Even more so when Nintendo have for a very long time now put out very very low performance hardware that can barely run their own games – I’d want to emulate so the game can actually be enjoyed, rather than an awful blurry low frame rate mess, the last game I played on a Switch was really basically unplayable, but just about good enough its possible to actually eventually get to the end of the game…

    3. “There is an obvious difference between emulating a device which is no longer supported, for which game sales are (near) zero, and a current gen device”

      You want them to figure out emulating things in the brief gap between when a device is discontinued and things are shutdown? For the 3DS, that was a grand total of ~4 years. Thanks to the fact that all of our consoles are online now, you have to figure stuff out while the online servers are still running.

      The toxic portion of Nintendo’s statements on this are that they claim they’ll preserve the ability of “popular favorites” – the *entire point* of the limited life of copyright is to allow the author to profit while still allowing society to eventually gain from the creation of these works. Since copyright lifetime is *so far* from both support and physical hardware lifetime at this point, they’re getting all the profit benefit with no cultural addition.

      I mean, we already know games fall into abandonware at this point, and Nintendo has an entire console that they’ve discontinued that we *know* will fall apart (thanks to the WiiU’s self-destructing WiFi chip).

      Ethically I have zero sympathy for Nintendo on this. Yes, they still have decades of copyright remaining on this stuff, but unlike recorded and written works, none of this crap will still be working by that point, and they are doing *nothing* to ensure that things they create will last that long.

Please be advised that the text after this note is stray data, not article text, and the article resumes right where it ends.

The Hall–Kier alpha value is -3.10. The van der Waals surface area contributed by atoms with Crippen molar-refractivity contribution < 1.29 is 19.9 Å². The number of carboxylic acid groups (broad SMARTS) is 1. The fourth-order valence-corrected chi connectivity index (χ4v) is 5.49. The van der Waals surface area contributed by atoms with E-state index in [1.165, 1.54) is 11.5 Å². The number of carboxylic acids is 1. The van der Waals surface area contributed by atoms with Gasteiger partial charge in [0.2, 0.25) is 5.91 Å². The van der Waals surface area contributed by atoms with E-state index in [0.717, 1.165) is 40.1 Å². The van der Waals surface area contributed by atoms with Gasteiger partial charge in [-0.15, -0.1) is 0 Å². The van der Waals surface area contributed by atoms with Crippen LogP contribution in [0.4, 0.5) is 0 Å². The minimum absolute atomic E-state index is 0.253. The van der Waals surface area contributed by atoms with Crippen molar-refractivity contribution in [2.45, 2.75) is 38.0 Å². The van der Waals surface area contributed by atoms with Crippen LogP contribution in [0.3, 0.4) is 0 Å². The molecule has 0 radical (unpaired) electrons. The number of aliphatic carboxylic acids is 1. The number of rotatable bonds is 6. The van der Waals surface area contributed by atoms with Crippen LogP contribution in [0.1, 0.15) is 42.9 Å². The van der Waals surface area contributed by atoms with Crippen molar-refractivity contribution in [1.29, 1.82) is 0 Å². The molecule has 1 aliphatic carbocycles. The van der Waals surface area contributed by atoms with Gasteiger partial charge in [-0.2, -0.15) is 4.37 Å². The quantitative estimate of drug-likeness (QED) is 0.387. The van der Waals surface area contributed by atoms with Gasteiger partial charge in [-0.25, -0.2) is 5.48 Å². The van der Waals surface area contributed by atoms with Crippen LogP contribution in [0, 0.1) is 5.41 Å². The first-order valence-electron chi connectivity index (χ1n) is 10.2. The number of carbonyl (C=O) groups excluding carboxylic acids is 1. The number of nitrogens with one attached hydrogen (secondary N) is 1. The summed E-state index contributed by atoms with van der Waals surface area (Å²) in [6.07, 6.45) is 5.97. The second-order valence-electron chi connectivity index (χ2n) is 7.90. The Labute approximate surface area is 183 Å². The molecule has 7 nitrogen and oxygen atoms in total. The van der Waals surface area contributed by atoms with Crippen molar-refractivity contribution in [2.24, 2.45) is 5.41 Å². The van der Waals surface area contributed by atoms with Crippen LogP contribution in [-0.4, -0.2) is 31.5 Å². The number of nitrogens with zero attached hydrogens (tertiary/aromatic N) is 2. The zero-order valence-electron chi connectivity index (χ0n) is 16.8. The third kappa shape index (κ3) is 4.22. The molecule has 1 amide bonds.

4. I bought Zelda TOTK with the express intent to format shift it and play it on my Steam Deck through yuzu.
    Nintendo consider this piracy.
    Next time I’ll skip the step where I buy the game if it’s all the same to Nintendo.

  5. Unfortunately in this case Yuzu was “asking for it” by paywalling patches for specific games on their Patreon and having a very “wink-wink” attitude towards where to NOT get roms and decryption keys on their official discord and on Reddit.

    If you’re even tangentially profiting off of Nintendo’s IP at this point, I don’t know what to say.

  6. kudos to Maya Posch for adding excitement to reports of copyright infringement!

    “…leaned into the copyright infringement (often incorrectly called ‘piracy’) angle, giving Nintendo’s legal team enough exposed flesh to launch a ballistic legal strike”

    1. This is an excellent reminder to always proofread what you plan to post before posting it.
      I kike Maya should’ve been I like Maya

      but she allowed it to go through anyway!!

  7. That statement is so Japanese: we had good intentions, but we see now that we were wrong, we never intended what they said we did, we choose now to do everything they want.